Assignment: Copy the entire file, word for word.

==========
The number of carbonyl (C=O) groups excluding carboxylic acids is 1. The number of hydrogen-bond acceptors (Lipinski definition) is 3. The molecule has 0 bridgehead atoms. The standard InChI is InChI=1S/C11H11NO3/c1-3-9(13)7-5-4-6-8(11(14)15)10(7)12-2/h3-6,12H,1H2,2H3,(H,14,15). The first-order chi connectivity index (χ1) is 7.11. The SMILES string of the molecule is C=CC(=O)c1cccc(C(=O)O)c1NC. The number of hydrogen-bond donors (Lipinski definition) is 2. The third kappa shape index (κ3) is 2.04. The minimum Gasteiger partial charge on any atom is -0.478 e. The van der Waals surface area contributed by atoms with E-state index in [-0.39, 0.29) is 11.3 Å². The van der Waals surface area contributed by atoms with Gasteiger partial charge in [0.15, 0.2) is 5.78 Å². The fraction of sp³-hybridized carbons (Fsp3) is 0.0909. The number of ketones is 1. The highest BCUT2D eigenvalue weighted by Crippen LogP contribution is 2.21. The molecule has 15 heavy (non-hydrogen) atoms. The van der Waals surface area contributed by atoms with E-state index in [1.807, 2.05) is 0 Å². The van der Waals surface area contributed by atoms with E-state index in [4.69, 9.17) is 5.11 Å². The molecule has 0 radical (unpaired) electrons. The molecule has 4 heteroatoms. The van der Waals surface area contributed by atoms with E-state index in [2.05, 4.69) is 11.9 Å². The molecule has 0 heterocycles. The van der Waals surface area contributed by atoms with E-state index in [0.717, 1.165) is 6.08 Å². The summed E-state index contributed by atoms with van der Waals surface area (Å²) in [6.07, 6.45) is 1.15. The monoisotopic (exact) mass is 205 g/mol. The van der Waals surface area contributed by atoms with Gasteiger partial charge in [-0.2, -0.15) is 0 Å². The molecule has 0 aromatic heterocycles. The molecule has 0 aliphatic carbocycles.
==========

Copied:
The number of carbonyl (C=O) groups excluding carboxylic acids is 1. The number of hydrogen-bond acceptors (Lipinski definition) is 3. The molecule has 0 bridgehead atoms. The standard InChI is InChI=1S/C11H11NO3/c1-3-9(13)7-5-4-6-8(11(14)15)10(7)12-2/h3-6,12H,1H2,2H3,(H,14,15). The first-order chi connectivity index (χ1) is 7.11. The SMILES string of the molecule is C=CC(=O)c1cccc(C(=O)O)c1NC. The number of hydrogen-bond donors (Lipinski definition) is 2. The third kappa shape index (κ3) is 2.04. The minimum Gasteiger partial charge on any atom is -0.478 e. The van der Waals surface area contributed by atoms with E-state index in [-0.39, 0.29) is 11.3 Å². The van der Waals surface area contributed by atoms with Gasteiger partial charge in [0.15, 0.2) is 5.78 Å². The fraction of sp³-hybridized carbons (Fsp3) is 0.0909. The number of ketones is 1. The highest BCUT2D eigenvalue weighted by Crippen LogP contribution is 2.21. The molecule has 15 heavy (non-hydrogen) atoms. The van der Waals surface area contributed by atoms with E-state index in [1.807, 2.05) is 0 Å². The van der Waals surface area contributed by atoms with E-state index in [4.69, 9.17) is 5.11 Å². The molecule has 0 radical (unpaired) electrons. The molecule has 4 heteroatoms. The van der Waals surface area contributed by atoms with E-state index in [2.05, 4.69) is 11.9 Å². The molecule has 0 heterocycles. The van der Waals surface area contributed by atoms with E-state index in [0.717, 1.165) is 6.08 Å². The summed E-state index contributed by atoms with van der Waals surface area (Å²) in [6.07, 6.45) is 1.15. The monoisotopic (exact) mass is 205 g/mol. The van der Waals surface area contributed by atoms with Gasteiger partial charge in [-0.2, -0.15) is 0 Å². The molecule has 0 aromatic heterocycles. The molecule has 0 aliphatic carbocycles.